Digital Darkroom
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Digital Darkroom
David B. Brooks Sep 01, 2004 0 comments

Unlike film cameras, digital does not capture a likeness of the subject on a "physical artifact," like a film negative or slide. A digital camera just gathers information that describes what the lens and sensor...

Digital Darkroom
Uwe Steinmueller Mar 01, 2004 0 comments

While most digital photographers are familiar with JPEG and TIFF formats, the latest format to come down the pike for digital cameras, known as "raw," as it deals with the raw information right from the sensor, is something fairly new. Simply stated: to gain maximum image quality, you...

Digital Darkroom
David B. Brooks Sep 01, 2000 0 comments

The following step by step procedures and instructions are intended to assist you in obtaining the best possible film scans based on one basic principle: Every film image is unique. Therefore, the specific parameters of adjustment for...

Digital Darkroom
Joe Farace Jun 01, 1999 0 comments

After desktop printers, one of the most popular digital imaging products that Shutterbug readers ask me about is scanners. Typically, these aspiring digital imagers want to get started digitizing the slides and negative they've been shooting for many...

Digital Darkroom
Joe Farace Mar 01, 2000 0 comments

Service bureau is a term left over from the bad old days when few people could actually afford to own a computer. Instead, many of us had to take our data--usually in punched card form--to companies who, for a fee, would process the data using their large...

Digital Darkroom
Joe Farace Dec 01, 2003 0 comments

A few years ago I sold all my traditional darkroom equipment, lock, stock, and tongs. After sitting untouched in my new home's basement for several years, I decided it all had to go. I loaded enlarger, lenses, carriers, and trays into my car, and took them to a local photo show and sold...

Digital Darkroom
Jon Canfield Oct 01, 2006 0 comments

One of the most frequent questions I'm asked is about the proper, or "best," way to sharpen images for printing or web use. Almost everyone has struggled with getting this right. Software has improved greatly over the past couple of years, both within Adobe's Photoshop, which recently added the Smart Sharpen filter, and with third-party tools like...

Digital Darkroom
Howard Millard Sep 01, 2007 2 comments

No matter how careful you are, soft happens. Your subject, whether a femme fatale or a flower, may move. The light level may be low so you have to shoot at a slow shutter speed, and camera movement blurs the photo slightly. Or you may be photographing under bright overcast conditions outdoors--plenty of light for most situations--but you're shooting soccer...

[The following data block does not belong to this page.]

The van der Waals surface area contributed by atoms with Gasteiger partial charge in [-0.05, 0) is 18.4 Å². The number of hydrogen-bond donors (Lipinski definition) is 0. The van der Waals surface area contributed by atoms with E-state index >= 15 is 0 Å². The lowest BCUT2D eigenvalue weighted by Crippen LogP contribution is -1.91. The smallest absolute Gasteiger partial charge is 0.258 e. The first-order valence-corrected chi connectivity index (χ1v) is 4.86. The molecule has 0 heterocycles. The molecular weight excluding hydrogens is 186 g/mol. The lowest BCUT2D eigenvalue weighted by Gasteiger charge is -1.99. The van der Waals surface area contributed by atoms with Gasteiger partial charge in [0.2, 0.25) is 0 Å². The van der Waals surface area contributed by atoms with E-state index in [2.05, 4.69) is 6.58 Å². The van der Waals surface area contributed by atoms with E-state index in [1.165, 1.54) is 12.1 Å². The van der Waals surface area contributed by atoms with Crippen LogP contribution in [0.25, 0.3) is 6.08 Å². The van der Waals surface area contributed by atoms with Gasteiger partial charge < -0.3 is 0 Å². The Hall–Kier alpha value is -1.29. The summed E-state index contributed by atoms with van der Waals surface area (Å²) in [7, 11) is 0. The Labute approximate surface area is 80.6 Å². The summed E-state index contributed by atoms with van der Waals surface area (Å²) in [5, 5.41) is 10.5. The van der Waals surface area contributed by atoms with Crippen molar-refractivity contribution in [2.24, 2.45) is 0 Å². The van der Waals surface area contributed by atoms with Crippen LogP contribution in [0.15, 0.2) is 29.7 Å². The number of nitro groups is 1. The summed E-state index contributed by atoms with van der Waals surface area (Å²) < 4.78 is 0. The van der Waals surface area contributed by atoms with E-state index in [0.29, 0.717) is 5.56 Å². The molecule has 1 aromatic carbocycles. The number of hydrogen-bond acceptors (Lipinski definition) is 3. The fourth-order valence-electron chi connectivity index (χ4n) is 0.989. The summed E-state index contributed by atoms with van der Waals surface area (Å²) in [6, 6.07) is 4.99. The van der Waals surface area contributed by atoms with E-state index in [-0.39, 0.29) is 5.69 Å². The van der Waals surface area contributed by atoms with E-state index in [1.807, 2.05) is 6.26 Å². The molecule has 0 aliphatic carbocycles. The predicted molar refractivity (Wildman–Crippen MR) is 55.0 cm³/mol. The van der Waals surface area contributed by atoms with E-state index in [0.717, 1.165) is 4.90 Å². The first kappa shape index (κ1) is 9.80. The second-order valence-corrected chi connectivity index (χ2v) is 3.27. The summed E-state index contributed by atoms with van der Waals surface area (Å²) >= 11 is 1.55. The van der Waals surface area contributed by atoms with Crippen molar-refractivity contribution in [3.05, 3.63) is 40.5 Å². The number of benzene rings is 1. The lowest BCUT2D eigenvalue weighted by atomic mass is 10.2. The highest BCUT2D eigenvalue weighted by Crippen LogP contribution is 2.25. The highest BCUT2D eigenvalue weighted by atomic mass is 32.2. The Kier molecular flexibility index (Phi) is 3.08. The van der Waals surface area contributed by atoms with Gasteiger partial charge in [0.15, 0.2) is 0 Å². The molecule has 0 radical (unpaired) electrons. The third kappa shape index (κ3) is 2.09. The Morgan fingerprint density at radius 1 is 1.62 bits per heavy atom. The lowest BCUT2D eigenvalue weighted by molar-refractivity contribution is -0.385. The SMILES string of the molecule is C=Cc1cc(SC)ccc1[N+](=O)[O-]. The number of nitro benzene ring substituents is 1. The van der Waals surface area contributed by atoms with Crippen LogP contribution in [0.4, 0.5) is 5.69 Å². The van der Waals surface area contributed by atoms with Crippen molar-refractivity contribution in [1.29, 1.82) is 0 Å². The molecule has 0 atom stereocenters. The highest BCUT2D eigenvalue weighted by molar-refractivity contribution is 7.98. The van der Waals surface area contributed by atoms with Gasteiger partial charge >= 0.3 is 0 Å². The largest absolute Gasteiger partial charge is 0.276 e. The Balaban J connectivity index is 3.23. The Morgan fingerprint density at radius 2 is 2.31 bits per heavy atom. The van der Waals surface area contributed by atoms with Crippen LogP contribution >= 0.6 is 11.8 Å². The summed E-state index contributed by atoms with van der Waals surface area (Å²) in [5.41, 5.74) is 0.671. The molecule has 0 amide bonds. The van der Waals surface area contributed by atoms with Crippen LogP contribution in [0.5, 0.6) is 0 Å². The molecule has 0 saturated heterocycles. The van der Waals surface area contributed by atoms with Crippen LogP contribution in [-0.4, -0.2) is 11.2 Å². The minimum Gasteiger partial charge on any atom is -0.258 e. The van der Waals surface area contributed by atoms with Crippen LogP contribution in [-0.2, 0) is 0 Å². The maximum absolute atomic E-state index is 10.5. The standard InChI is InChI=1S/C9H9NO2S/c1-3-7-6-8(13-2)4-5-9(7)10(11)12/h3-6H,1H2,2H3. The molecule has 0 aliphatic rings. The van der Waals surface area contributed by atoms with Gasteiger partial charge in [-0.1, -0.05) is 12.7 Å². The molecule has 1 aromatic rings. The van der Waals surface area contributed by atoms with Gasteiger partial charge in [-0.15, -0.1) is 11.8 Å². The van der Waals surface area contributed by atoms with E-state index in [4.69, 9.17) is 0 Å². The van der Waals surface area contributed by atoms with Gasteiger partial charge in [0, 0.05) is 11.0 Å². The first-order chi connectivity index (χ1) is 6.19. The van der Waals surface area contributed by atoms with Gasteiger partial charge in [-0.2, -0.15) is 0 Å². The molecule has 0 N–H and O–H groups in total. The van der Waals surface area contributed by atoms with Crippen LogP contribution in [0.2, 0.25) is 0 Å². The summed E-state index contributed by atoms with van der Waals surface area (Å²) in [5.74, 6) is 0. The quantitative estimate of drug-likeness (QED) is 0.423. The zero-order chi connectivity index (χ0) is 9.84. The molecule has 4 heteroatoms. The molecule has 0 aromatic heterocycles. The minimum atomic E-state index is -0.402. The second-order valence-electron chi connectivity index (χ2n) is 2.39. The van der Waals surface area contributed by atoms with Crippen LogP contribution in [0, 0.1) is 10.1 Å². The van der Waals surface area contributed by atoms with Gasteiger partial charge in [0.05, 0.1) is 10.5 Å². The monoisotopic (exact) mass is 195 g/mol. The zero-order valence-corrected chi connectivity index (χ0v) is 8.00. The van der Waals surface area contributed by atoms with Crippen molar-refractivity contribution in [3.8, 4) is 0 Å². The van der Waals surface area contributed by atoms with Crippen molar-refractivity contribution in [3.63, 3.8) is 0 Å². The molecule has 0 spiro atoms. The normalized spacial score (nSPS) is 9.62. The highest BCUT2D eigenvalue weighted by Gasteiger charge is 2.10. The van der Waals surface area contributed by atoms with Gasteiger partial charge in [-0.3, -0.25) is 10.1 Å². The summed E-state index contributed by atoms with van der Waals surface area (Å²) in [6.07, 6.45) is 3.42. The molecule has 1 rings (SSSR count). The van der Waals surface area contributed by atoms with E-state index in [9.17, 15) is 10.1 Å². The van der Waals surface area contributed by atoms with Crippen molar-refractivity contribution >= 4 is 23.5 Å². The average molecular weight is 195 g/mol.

William Davis Feb 01, 2006 1 comments

Stymied by all the buzz about megapixels, dpis, ppis, and what-have-you? Should you use a digital camera? Or shoot film? And which is really better? Well, yes, it's a veritable jungle of competing facts, pseudo-facts, and ideologies out there. Then there is the obsolescence factor. As someone who bought a Nikon F Photomic in 1968, a Linhof 4x5 in '70 and proceeded to...

Digital Darkroom
Howard Millard Jan 01, 2005 0 comments

All Photos © 2004, Howard Millard, All Rights Reserved

In the real world, as often as not, there'll be a problem with your background. In the precise spot where the light is right on your subject, the background might be too light, too dark, too cluttered, or you might even see the proverbial telephone pole sprouting from your subject's head. You needn't...

Digital Darkroom
Jeff Wignall Mar 01, 2005 0 comments

All Photos © 2004, Jeff Wignall, All Rights Reserved

I'd be a rich man if I had a buck for every time I've stumbled upon a great landscape scene only to mutter to myself (and anyone else within earshot), "What a horrible sky." There's something entirely deflating about finding an interesting foreground scene with a sky the color of aged...

David B. Brooks Jun 01, 2001 0 comments

Corel Print House 2000
Although there is a large selection of consumer entry-level photo applications for Windows, there are few off-the-shelf packages for the Mac. The Corel Print House 2000 is a welcome alternative. In fact, at...

Digital Darkroom
Steve Bedell May 01, 2007 0 comments

Retouching a portrait using film used to be a pretty simple task. Send the negative to your lab, check the “retouch” box, pay $5 or so, and the job was done.

Digital Darkroom
Howard Millard Feb 01, 2009 0 comments

If you want to heighten the impact of your black and white or monochrome images, consider taking them higher—to higher contrast, that is.

Digital Darkroom
David B. Brooks Dec 01, 2006 0 comments

This article is for those of you who color correct and adjust your image files to attain what looks like an ideal photograph on screen, but whose prints don't match that perfect screen image. Of all the challenges and disappointments digital photographers express to me in e-mails I receive almost daily, matching screen to print is the most common. It is also the most...